More from Harry Oliver's
Desert Rat Scrap Book (DRSB)
By Dick "Colorado" Oakes
THIS IS HISTORICAL INFORMATION ONLY
CLICK AN IMAGE TO ENLARGE
This photo post card of Harry Oliver with a burro is on a linen surface.
The reverse reads 'POST CARD. The Desert Rat Prospector hunting for the Lost Peg-Leg gold Mine near Palm Springs. Gayle's Studio, Palm Springs, Calif. A "Colourpicture" Publication, Boston 15, Mass., L. A. Office 2143 So. Alsace Ave., L.A. K3260.'
Harry printed his Desert Rat Joke Book as Packet 4 of Pouch 4. The graphic at the far right is the advertisement for the booklet.
Compiled by Betty J. Stohler, Distributed by Betty Stohler, "Old Sunshine" Press, 25964 Edgemont Dr.; San Bernadino, California 92404; Desert Printing Co., Inc., Indio, California; © Betty J. Stohler 1978 (San Bernardino: "Old Sunshine" Press, 1978)
The description below was
stolen borrowed from Ric Carter's Harry Oliver Fandom Center, a memorial archive. Ric wrote:
"A KISS FOR THE DESERT from Harry Oliver (no ISBN) is the only 'bio-graph' of the Old Dream Merchant. Written enthusiastically, if not always expertly, this book is a treasure trove of details about whatever bits of Harry's life he chose to disclose. It is also lavishly illustrated, both with reprintings of Harry's work, and with Ms. Stohler's own illustrations that seem to be renderings of old photos. For those interested in Harry's life and work, this book is highly recommended."
A Whimsical Desert Digest of Refreshing Nonsense; Heralding the life of the Southwest's foremost story telling Desert Rat, Harry Oliver; Editor, Humorist, Historian, Publicist, Pioneer, Philosopher, Prospector, Showman, Builder, Hermit, and Secessionist (Palm Springs: The Printery, 1952).
Harry Oliver THE OLD MIRAGE SALESMAN (no ISBN) is actually a book published in 1952 by Amy Fern Roessel and Mary Alice Ballenger, Harry Oliver's daughters, and dedicated "To the World's Greatest Optimist, The Desert Prospector." (In the daytime--at night--dedicated to the friendly ghosts of the old timers that hover in the background of the campfire.) It is "A Whimsical Desert Digest of Refreshing Nonsence"--a compilation of Harry's works, lavishly sprinkled with his drawings and woodcuts. This book is sure great reading when a person needs a little lift out of the doldrums.
Amy and Mary wrote, "It has been a work of great pleasure to both of us. We lived with the creation of these characters during those happy years in the old home place in Palms, California (the last slice of La Ballona Rancho) and also on the porch of the rambling old HO Ranch, Dad's sprawling adobe in Borrego, and later at old adobe Fort Oliver, 1000 Palms, California. Many of the stories have been published as long ago as 1926 and '28. Six of them published in Life Magazine in 1932. Others in "The Gold Miner," "Todo"--Mexico City, "the Grizzly Bear," Rob Wagner's "Script," "New Mexico Magazine," and "Calico Print." Now Dad was anything but a literary man, but we believe that for originality and choice of colorful props, no one could beat him. Each story has humor as well as a great deal of true Desert atmosphere. And he sure did know his Desert! We believe that this book belongs in every Desert library. Dad was born in Hastings, Minnesota, April 4, 1888. Dad's father was an ardent Mark Twain fan, and Dan grew up in a tom Sawyer atmosphere. As a boy he knew and mingled with the trappers, the steamboat men, and the woodsmen; the shack and shanty life beame a vivid part of him. This cropped out in his career in motion pictures as a character art director and is the very soul of his desert tall tales--even though Dad didn't come to California till 1909."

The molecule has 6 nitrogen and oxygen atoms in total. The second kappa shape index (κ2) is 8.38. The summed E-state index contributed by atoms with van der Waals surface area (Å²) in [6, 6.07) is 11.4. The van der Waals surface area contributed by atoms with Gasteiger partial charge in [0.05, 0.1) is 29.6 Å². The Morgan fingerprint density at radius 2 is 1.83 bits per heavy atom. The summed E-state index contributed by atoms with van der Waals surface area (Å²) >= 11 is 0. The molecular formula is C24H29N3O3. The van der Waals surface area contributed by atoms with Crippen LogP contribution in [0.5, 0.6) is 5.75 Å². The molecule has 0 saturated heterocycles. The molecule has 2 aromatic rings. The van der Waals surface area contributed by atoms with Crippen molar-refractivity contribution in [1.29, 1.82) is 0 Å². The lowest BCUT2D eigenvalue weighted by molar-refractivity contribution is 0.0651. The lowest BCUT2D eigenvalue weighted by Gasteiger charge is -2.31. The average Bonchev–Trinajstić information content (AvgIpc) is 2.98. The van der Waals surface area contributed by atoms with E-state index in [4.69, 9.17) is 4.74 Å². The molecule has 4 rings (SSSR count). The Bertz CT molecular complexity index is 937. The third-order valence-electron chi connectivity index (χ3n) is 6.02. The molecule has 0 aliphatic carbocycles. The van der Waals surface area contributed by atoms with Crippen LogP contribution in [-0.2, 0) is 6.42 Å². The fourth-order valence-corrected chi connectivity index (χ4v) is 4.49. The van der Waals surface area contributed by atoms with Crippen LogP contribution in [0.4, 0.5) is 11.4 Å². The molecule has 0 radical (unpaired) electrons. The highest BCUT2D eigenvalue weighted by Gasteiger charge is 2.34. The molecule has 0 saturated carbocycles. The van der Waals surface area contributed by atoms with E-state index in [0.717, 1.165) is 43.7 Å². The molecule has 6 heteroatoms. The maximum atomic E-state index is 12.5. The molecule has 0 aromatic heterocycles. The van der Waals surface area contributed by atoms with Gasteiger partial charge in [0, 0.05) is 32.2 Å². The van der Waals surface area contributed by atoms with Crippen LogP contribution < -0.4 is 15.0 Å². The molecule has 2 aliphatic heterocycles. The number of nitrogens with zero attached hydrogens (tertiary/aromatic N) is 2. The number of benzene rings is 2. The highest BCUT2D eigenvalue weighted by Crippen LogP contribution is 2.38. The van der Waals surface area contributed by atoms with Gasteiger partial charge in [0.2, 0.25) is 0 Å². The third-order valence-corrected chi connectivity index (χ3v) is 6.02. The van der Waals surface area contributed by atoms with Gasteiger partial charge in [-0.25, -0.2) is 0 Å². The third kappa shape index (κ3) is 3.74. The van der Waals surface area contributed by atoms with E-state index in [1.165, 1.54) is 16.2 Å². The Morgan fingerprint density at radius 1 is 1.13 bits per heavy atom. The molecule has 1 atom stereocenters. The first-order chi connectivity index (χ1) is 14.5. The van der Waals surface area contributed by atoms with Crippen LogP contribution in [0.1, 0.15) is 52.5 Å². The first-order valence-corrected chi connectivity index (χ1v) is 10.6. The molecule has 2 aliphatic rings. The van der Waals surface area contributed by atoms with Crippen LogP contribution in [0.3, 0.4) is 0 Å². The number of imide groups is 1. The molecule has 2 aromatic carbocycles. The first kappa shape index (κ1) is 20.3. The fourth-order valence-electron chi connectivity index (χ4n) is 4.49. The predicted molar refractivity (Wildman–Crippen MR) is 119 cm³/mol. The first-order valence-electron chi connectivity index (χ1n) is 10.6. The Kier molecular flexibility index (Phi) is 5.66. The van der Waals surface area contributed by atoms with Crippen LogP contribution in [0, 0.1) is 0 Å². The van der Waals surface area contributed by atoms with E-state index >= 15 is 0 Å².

As you peruse this site, please remember Harry's words,
"Printers don't drink more than other people--
iT Just $hoWs up moRe in pRiNt."
Below is a scan of a portion of the Arizona Highways magazine cover of March 1953 (picture at right) to help if you want to pick up a copy of your own and are looking through old magazines in a used book store or on eBay. There is an article by the editor, Raymond Carlso, beginning on page 4 titled "Harry Oliver." The composites of the four, brown from age, article pages aren't meant to be read (obviously), but to whet your appetite for your search!.